intu Merry Hill is embarking on a mission to help save lives across the Black Country by training over 2,500 local residents on how to operate defibrillators by the end of 2018.
In partnership with FastAid Black Country, ten members of intu Merry Hill staff have volunteered to support the charity by becoming official defibrillator instructors. The latest session took place at Redhill School in Stourbridge, where 300 pupils were taught how to use the equipment following the shopping centre donating a defibrillator to the site.
From completing this training 1,800 local individuals have now been trained however, the team do not plan to stop there. Recognising the importance of knowledge and access to the lifesaving equipment has resulted in the new commitment to train over 2,500 local people by the end of this year.
This defibrillator programme is such an important one to intu Merry Hill as staff regularly perform first aid on customers. In addition, Shaun Stokes, who is one of the ten defibrillator trainers, suffered a heart attack himself and now has an internal defibrillator.
Naomi Campbell, Community Development Manager at intu Merry Hill, said: “This is a cause that started at home for us, with our colleague Shaun’s experience inspiring the team. This project will help put power into the hands of the local community, enabling them to help other people, which is why we’re on a mission to provide training to 2,500 local residents by the end of the year, with plans to go even further in 2019.”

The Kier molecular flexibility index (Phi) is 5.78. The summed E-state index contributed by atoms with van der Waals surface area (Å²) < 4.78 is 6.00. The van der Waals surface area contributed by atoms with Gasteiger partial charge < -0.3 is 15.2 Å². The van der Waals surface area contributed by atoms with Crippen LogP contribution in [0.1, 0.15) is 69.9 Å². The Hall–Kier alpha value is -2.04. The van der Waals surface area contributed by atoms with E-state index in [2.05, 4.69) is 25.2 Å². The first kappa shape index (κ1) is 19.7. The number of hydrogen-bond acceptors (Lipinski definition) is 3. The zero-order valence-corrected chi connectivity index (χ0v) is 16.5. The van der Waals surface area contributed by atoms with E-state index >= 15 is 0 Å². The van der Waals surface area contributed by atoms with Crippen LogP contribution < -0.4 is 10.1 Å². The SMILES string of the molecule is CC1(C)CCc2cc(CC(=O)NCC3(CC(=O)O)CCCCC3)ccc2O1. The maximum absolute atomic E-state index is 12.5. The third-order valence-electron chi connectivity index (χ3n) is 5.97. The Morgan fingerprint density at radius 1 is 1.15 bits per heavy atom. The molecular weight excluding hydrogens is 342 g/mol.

FastAid Black Country are a group of community first responders supported by West Midlands Ambulance Service who work to increase the number of defibrillators across the region as well as providing free training on how to use them.
Defibrillators are the only treatment for sudden cardiac arrest and immediate treatment can increase a patient’s survival by up to 70 per cent if used within the first three minutes. It costs the charity approximately £2,000 to install each one.
Paul Grove, Chair at FastAid Black Country, said: “In partnership with West Midlands Ambulance Service, we aim to provide access to defibrillators to a population of more than two million people across the Black Country and Birmingham, which is why support from a place like intu Merry Hill is vital in helping us carrying out our work.
“We’re a relatively small team but we train between 30 - 40 people a month at a nationally recognised level in how to deliver basic life support and defibrillation.”
FastAid Black Country provide volunteer Community First Responders for West Midland Ambulance Service. To find out more about the charity or to get involved visit www.fastaidblackcountry.org.uk